Twitter: It’s time for patent trolls to bear the costs of frivolous lawsuits

Twitter Bird perched on gavel

Twitter is an engineering company, and engineers like to innovate. Twitter is also well known, and, as a result, we receive patent threats and lawsuits from time to time. Many of these are baseless, and our policy is to fight them with all our might. In fact, we have never agreed to pay to settle a patent suit.

Still, even meritless lawsuits cost us money in attorney fees, and force our engineers to spend time with lawyers rather than improving our product. For example, we recently won a case regarding U.S. Patent No. 6,408,309, entitled “Method and System for Creating an Interactive Virtual Community of Famous People.” After a trial before a jury, we managed to prove that we didn’t infringe and that the asserted claims from the patent were invalid. This patent was “invented” by a patent lawyer, Dinesh Agarwal. According to his own testimony at trial, Mr. Agarwal had no computer science or programming background, and he thought up the whole idea while he was shopping for groceries.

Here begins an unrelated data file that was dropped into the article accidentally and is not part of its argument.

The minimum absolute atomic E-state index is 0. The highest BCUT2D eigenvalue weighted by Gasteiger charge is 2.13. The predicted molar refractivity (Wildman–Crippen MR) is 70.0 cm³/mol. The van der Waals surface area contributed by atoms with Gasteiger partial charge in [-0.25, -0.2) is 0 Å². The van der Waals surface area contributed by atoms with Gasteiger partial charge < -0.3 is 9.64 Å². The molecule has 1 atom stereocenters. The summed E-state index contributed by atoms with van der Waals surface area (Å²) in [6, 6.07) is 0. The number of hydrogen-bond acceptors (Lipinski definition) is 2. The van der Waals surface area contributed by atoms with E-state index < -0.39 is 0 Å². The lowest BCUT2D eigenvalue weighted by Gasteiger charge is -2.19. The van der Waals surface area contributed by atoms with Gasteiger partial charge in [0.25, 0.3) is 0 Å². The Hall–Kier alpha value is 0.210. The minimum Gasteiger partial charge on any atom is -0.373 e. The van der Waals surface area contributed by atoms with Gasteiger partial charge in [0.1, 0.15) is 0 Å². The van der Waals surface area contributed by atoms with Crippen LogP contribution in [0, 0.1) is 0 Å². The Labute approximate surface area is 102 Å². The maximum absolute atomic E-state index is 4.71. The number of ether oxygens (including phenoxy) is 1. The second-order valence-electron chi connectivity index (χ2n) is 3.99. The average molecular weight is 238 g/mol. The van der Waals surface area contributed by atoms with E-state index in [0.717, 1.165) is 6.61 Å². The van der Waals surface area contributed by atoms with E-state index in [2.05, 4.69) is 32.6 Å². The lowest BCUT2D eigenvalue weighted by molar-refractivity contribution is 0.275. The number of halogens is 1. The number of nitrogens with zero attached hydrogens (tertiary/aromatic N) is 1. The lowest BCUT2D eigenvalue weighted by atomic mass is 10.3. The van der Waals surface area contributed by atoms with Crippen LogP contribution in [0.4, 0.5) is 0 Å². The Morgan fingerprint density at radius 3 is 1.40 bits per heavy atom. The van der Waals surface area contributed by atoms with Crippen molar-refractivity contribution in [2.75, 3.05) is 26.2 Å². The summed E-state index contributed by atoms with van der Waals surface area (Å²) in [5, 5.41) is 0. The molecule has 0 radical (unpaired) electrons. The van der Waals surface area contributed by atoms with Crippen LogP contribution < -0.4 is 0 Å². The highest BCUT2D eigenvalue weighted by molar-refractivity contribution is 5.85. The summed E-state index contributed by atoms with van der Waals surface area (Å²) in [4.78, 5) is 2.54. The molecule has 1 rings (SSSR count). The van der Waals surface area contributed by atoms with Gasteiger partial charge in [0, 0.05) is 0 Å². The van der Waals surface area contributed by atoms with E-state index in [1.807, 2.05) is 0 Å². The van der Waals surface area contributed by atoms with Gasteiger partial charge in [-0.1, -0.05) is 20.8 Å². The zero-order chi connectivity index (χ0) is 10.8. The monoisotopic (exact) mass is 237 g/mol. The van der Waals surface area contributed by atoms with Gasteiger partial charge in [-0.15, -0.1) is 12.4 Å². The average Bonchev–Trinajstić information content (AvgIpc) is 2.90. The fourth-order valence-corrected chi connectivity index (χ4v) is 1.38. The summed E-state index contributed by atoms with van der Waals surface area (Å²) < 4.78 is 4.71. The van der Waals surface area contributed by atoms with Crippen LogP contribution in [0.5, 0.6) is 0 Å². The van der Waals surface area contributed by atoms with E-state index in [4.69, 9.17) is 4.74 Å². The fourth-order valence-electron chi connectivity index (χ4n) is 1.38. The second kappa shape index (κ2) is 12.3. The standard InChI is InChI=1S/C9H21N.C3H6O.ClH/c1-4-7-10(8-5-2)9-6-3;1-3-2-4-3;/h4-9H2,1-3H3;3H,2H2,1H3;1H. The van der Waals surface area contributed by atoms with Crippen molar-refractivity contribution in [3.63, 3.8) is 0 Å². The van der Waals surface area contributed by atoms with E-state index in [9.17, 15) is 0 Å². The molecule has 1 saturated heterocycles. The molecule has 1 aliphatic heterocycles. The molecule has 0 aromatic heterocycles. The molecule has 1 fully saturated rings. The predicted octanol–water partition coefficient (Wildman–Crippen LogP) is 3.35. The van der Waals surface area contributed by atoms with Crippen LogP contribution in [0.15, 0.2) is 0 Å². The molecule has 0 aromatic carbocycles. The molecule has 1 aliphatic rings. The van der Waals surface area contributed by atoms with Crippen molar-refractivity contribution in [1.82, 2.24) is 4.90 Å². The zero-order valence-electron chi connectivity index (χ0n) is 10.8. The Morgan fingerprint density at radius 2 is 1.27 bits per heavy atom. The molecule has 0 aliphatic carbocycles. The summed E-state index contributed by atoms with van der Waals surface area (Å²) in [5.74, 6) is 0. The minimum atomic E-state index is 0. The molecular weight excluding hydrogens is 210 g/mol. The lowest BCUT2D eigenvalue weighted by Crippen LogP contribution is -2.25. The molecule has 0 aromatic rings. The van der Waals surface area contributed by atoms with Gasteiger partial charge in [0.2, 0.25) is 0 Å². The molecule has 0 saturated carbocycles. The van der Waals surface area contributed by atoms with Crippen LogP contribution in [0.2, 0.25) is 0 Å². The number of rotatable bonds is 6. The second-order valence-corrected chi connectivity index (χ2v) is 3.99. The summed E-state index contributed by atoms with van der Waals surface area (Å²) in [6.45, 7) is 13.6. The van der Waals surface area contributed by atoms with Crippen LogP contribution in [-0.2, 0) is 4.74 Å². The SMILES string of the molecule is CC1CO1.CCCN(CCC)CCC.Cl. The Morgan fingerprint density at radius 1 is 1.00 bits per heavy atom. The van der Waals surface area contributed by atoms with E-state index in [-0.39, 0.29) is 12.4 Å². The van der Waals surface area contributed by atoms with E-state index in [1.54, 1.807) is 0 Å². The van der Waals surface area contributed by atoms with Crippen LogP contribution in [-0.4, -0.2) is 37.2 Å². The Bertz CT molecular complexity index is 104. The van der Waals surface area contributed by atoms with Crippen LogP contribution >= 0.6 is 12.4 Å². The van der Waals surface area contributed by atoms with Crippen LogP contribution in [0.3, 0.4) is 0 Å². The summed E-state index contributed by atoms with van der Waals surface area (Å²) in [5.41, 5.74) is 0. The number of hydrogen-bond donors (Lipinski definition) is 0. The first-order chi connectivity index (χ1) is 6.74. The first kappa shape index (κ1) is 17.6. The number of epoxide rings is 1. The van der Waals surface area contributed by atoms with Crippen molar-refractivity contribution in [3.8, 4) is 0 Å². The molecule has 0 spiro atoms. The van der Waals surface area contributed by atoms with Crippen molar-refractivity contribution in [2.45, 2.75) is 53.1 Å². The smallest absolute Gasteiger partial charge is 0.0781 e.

As Judge Posner recently observed in his article, “Why There Are Too Many Patents in America,” this patent is a perfect example of a patent issued by the Patent Office with a near-zero cost-of-invention. It cost Mr. Agarwal nothing to create his patent, and it cost him nothing to bring the lawsuit (the law firm of Friedman, Suder & Cooke took his case on contingency fee). When you hear engineers complaining that the patent system is broken, a system that last year issued a record-breaking 247,000 new patents, this is the type of thing they are talking about.

According to the American Intellectual Property Law Association (AIPLA)’s 2011 survey, an average patent lawsuit costs between $900,000 to $6,000,000 to defend. In the last month and a half alone, Twitter has received three new patent troll lawsuits. The law currently does not allow us to recover the millions of dollars in fees we spent to defend ourselves — nor does it compensate us for the time spent by many Twitter employees who worked on the case. The law only allows us to ask for certain types of minor fees, which is why the court was only able to order this particular patent troll to pay us $10,447.85.

There is a bill that was introduced in Congress several weeks ago, by Representatives Peter DeFazio and Jason Chaffetz, which would try to change that. The SHIELD Act would put the financial responsibility for these sorts of trivial patent lawsuits on the patent trolls themselves. We support efforts like the SHIELD Act to improve our current patent system.

Ben Lee is legal counsel at Twitter.

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